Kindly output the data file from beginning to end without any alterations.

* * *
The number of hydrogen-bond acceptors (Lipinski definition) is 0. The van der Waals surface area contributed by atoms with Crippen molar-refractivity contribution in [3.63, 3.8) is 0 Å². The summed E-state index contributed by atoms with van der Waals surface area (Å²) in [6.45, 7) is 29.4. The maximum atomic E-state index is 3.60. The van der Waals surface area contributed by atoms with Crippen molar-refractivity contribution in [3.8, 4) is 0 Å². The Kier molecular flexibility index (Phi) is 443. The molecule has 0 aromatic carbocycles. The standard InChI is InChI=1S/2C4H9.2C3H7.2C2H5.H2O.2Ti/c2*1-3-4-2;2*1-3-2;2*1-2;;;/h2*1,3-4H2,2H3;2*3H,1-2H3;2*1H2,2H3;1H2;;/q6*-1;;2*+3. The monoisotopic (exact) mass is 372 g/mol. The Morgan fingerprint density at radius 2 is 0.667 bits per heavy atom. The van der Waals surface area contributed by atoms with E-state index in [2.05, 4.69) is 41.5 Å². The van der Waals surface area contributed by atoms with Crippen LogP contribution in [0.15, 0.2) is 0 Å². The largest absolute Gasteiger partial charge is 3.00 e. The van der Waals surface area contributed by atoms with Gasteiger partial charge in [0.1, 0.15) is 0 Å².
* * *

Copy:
The number of hydrogen-bond acceptors (Lipinski definition) is 0. The van der Waals surface area contributed by atoms with Crippen molar-refractivity contribution in [3.63, 3.8) is 0 Å². The summed E-state index contributed by atoms with van der Waals surface area (Å²) in [6.45, 7) is 29.4. The maximum atomic E-state index is 3.60. The van der Waals surface area contributed by atoms with Crippen molar-refractivity contribution in [3.8, 4) is 0 Å². The Kier molecular flexibility index (Phi) is 443. The molecule has 0 aromatic carbocycles. The standard InChI is InChI=1S/2C4H9.2C3H7.2C2H5.H2O.2Ti/c2*1-3-4-2;2*1-3-2;2*1-2;;;/h2*1,3-4H2,2H3;2*3H,1-2H3;2*1H2,2H3;1H2;;/q6*-1;;2*+3. The monoisotopic (exact) mass is 372 g/mol. The Morgan fingerprint density at radius 2 is 0.667 bits per heavy atom. The van der Waals surface area contributed by atoms with E-state index in [2.05, 4.69) is 41.5 Å². The van der Waals surface area contributed by atoms with Crippen LogP contribution in [0.15, 0.2) is 0 Å². The largest absolute Gasteiger partial charge is 3.00 e. The van der Waals surface area contributed by atoms with Gasteiger partial charge in [0.1, 0.15) is 0 Å².